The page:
9. And speaking of ’87 Topps and how it relates to Minor League Baseball…
8. Offseason drama
One of my favorite Tweets from a Minor League player, ever.
@murraywatts: Hey lady down the street yelling at me to get out of her yard…it’s cool, I brought a bag for the dog poop
7. They’ve got the Clapp!
Hopefully, Stubby will find something to get riled up about during the 2012 season. This, from last year, was classic:
6. Dance Dance Revolution
Yes, check it out:
4. What to wear while Googling “Santorum”
3. A Most A-peel-ing Individual
If you don’t know anything about the “Great Potato Caper,” then it’s really time to educate yourself. Click on the above link to start…
2. Christmas in July, in January
Writing a pre-Thanksgiving post on “what I am thankful for” has the whiff of an obligatory elementary school essay assignment, but I want to get something up on this slice of the internet before it all goes (mercifully) dark for the holidays.
And you know what I’m thankful for? That I have a job that puts me in absurd situations on a regular basis. Some highlights from the 2011 season.
The point of this unbridled exercise in Holiday week narcissism is…well…I guess there is no point. But I do want to issue a sincere THANK YOU to everyone who has supported these absurd endeavors of mine. And it’s never too early to start thinking about the 2012 season — please, get in touch if you have any suggestions regarding Minor League places to go and things to do. I really do try to say “yes” as much as possible.
Finally, two stories are up today that I’d really appreciate if you checked out. First up is my story on Greg Halman, who was stabbed to death earlier this week. I talked to people who knew him at all stops on his Minor League journey, and did the best I could to write something that went beyond “I’m shocked that his happened” quotes.
Elsewhere, I have a guest column up on Baseball Propectus. It’s a pretty through overview of the Minor League mindset, and I sincerely hope it brings a few new converts into the fold.
The need to sync up blog and MiLB.com content has caused me to take chronological liberties with this most recent road trip, which actually started on Tuesday evening in Williamsport before heading to already-written about Aberdeen.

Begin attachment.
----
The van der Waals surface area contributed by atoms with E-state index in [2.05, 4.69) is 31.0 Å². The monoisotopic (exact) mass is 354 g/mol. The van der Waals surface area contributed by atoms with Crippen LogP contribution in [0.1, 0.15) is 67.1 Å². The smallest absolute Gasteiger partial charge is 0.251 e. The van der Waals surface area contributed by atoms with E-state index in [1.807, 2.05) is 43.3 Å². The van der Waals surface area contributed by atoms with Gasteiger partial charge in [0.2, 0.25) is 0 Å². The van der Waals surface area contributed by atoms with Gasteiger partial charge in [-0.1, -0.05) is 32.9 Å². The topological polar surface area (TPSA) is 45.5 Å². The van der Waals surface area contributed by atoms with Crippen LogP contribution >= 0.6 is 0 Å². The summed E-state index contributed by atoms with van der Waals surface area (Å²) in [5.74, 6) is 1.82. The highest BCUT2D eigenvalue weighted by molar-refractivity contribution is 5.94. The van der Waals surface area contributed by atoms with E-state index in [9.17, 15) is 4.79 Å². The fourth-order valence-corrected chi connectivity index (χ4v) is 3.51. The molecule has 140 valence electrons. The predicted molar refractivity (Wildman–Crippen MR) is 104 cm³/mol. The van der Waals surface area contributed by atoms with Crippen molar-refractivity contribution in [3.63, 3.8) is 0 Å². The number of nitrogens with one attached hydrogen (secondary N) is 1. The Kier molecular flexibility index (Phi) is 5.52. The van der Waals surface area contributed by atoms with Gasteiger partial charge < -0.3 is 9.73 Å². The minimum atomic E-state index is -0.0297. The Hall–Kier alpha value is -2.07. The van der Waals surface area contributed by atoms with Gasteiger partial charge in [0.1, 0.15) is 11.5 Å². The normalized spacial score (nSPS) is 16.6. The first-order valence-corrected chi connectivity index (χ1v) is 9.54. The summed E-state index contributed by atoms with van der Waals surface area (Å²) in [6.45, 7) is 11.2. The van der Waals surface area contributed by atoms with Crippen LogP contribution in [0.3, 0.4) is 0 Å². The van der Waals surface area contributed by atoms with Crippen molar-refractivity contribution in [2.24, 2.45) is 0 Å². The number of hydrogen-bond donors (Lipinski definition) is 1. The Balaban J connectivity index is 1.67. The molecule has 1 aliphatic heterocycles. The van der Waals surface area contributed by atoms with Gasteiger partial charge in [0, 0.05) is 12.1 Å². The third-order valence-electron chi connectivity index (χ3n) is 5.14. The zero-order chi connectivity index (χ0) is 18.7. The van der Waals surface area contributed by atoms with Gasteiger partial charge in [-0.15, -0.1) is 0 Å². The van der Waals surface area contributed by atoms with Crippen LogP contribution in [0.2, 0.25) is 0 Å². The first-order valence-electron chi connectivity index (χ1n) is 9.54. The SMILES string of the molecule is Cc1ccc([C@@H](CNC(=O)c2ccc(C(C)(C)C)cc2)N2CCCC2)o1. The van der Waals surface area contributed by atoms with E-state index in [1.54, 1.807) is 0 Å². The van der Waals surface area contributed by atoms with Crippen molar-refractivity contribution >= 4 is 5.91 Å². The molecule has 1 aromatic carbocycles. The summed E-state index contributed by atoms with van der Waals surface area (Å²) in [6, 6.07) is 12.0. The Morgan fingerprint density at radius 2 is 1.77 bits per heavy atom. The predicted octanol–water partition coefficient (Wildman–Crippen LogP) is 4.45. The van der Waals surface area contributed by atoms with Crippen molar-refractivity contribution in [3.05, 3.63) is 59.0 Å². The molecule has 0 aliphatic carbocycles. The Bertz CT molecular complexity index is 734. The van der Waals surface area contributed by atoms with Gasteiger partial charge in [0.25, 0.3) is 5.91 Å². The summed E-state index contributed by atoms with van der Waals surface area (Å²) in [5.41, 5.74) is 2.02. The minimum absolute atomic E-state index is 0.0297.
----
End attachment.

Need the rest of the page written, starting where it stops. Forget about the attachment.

And even though I visited Williamsport last season, this year’s trip had a different purpose: to serve as a promo intern for a day. My place of employment was to be Bowman Stadium, the second-oldest facility in all of Minor League Baseball.
Before punching in, I took a few shots of the surroundings.
Upon arriving, Cutters VP of marketing Gabe Sinicropi handed me an oversized Cutters jersey (my uniform) and put me to work. My first task was to join intern Erik Tuomisto for a most important task: wrangling up fans for the evening’s wide array of games and contests.
I wrote all about this in today’s MiLB.com piece, but it was a bit of an anxiety-inducing experience. Sizing up and approaching people is hard work (which, come to think of it, may explain why I’m single).
Being overly analytical as opposed to a man of action, I spent a lot of time documenting instead of doing.
And soon enough I had to desert my post. I was the evening’s guest on “Cutters Pre-Game Live”, an an onfield-show hosted by Sinicropi.
Knowing my affinity for pinball, Gabe asked me what my favorite machine of all time is. I enthusiastically extolled the virtues of Medieval Madness, thereby fulfilling my long time desire to talk about pinball in the presence of a New York-Penn League stadium audience.
The next question was “If you could change one thing about Minor League Baseball, what would it be?”
I drew a blank, and finally said “I love you just the way you are, Minor League Baseball” (note: not entirely true).